Philip Dobbs is befuddled. Sitting beside Market Street in the cool shadows cast by the San Francisco skyline, he picks at his lunch distractedly, not comprehending the political upheaval that has gripped his state. "No one here wanted to recall Gray Davis," says the goateed paralegal. "It's a big waste of money."
Donita Morris, however, has no such confusion. Taking refuge from the Central Valley's 103-degree F. heat in the skylit vault of the Roseville Galleria mall, she openly laughs when Governor Davis's name is mentioned. "It's just one mess after another, and it needs to change," she says.
Between these two cities - and these two voters - is a divide that separates two very different Californias. Long bullied by Los Angeles and the Bay Area - the state's two biggest and most Democratic population centers - the often-overlooked corners of California are staging a revolt that has echoed across the nation.
It comes from rural Main Streets where storefront displays selling "Guns and Ammo" don't get a second look. It comes from suburban kingdoms where the horizon is sketched by the geometric tilt of red-tile roofs. It comes from the 40 counties - of 58 - that did not choose Davis in last year's election.
The outrage is obvious in the streets and shops of Roseville, where many residents pour forth their frustrations as if they had been uncorked. Yet it is no less apparent amid the tall towers of San Francisco, where hip 20-somethings and aging hippies say the democratic process has been hijacked by sore losers. Whichever California is more motivated, experts say, will decide this October's recall vote.
"In elections, it's between [Los Angeles and the Bay Area] and the rest of California," says Mark DiCamillo of the Field Poll in San Francisco. "Look at any close vote and it comes down to that dynamic."
His own survey this month hints at the split. While Los Angeles was almost evenly divided on the question of removing Davis, the rest of southern California wanted to oust Davis by a margin of 57 percent to 36 percent. Likewise, while 57 percent of the Bay Area respondents opposed the recall, 56 percent of the rest of northern California supported it. Support ran even higher in the Central Valley.
Indeed, an analysis of the recall signatures shows that San Francisco was the only county in which less than 1 percent of registered voters gave a valid signature. By contrast, the Central Valley's Placer County, which includes Roseville, was the only county to top 20 percent, according to registration data from earlier this year.
Some of that, organizers say, is a reflection of where signature gatherers were most active and organized. But there's an underlying reality, too. While saying he will not concede any other county, recall leader Ted Costa acknowledges, "We're going to lose San Francisco."
It certainly appears that way. At the mouth of the Montgomery Street subway station, where commuters pour out into the slatted sunshine of a clear summer morning, a long-haired woman who identifies herself only as "Mo" leaves little doubt of her opinion. Her list of recall complaints could be a manifesto for the people of this hill city. It's a waste of money. It won't fix the problem. It's a Republican power grab.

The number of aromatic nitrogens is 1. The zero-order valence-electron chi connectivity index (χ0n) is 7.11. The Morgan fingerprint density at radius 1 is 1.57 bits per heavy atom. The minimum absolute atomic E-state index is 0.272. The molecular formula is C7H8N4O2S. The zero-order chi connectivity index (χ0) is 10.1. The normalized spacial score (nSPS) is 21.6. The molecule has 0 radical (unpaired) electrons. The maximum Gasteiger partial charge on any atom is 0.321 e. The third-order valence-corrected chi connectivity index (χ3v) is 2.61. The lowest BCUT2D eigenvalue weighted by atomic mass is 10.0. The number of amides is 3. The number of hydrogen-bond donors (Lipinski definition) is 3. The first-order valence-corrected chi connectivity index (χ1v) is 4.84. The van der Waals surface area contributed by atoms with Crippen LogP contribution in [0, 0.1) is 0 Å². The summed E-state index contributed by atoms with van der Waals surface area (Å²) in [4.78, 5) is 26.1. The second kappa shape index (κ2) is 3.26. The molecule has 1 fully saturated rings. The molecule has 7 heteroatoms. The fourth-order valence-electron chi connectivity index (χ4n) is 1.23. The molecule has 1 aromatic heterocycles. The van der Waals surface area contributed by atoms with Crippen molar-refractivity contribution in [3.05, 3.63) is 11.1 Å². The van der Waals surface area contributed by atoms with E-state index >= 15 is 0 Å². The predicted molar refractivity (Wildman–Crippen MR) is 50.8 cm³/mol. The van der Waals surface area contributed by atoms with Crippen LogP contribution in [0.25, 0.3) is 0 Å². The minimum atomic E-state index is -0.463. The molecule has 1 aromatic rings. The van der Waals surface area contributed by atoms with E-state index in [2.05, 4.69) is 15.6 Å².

This "is a smokescreen," she says.
She is not alone in her skepticism - or her disgust. Like his crisp blue Oxford, Mr. Dobbs is more reserved in his expression, more measured in his words. But his sentiments are largely the same.
For months now, he felt like a spectator as the story of the recall unfolded. He never saw a signature-gatherer for the recall petition - and he wouldn't have signed anyway. To him, it is a ploy hatched by the GOP in some far corner of the state, not an honest attempt to find solutions.
"They're angry because they lost, so now they're using a trick to get a Republican into office," he says, crouched on the stone steps of a small Market Street plaza. "I wasn't involved in the process ... but I will be a part of it [in October]."
Davis backers will be glad of the Bay Area support, because closer to Sacramento, the outlook is decidedly more uncertain. Running from the outskirts of the capital city to the peaks of the Sierra Nevada, Placer County represents a sort of new conservative nexus, encompassing rural voters, retirees, and the outermost ripple of suburban Sacramento.
It's is the state's fastest-growing county, and presents a challenge for Davis. With significant numbers of Democrats suggesting that they might support the recall, the governor must hold the line here. "Placer is a good case of where the Democrats and independents will be key," says Bruce Cain, a political scientist at the University of California at Berkeley.
If Christopher Bello is any indication, Davis will have some work to do. Along a nearly deserted section of Roseville's Vernon Street, the short-sleeved and bushy-haired businessman pauses reluctantly in the late-afternoon heat. He says he does not affiliate strongly with either party, but he supports the recall because of the budget debacle. "Davis said the deficit was a certain amount before the  election, then came out after the election and said something different."
Although Davis maintains that he was merely reporting the estimates of the nonpartisan state budget officer, Mr. Bello retorts: "I just don't think he's been a good leader."
The comments resonate across the city, from the nearby freight yard threaded by squealing train cars to the Roseville Galleria, an umber palace outside town. Seated in an armchair amid air conditioning, the potent smell of scented candles, and a seemingly endless permutation of Gap stores, Ms. Morris senses that this revolt has been building for a long time.
"People just see that now it's time to do something," she says.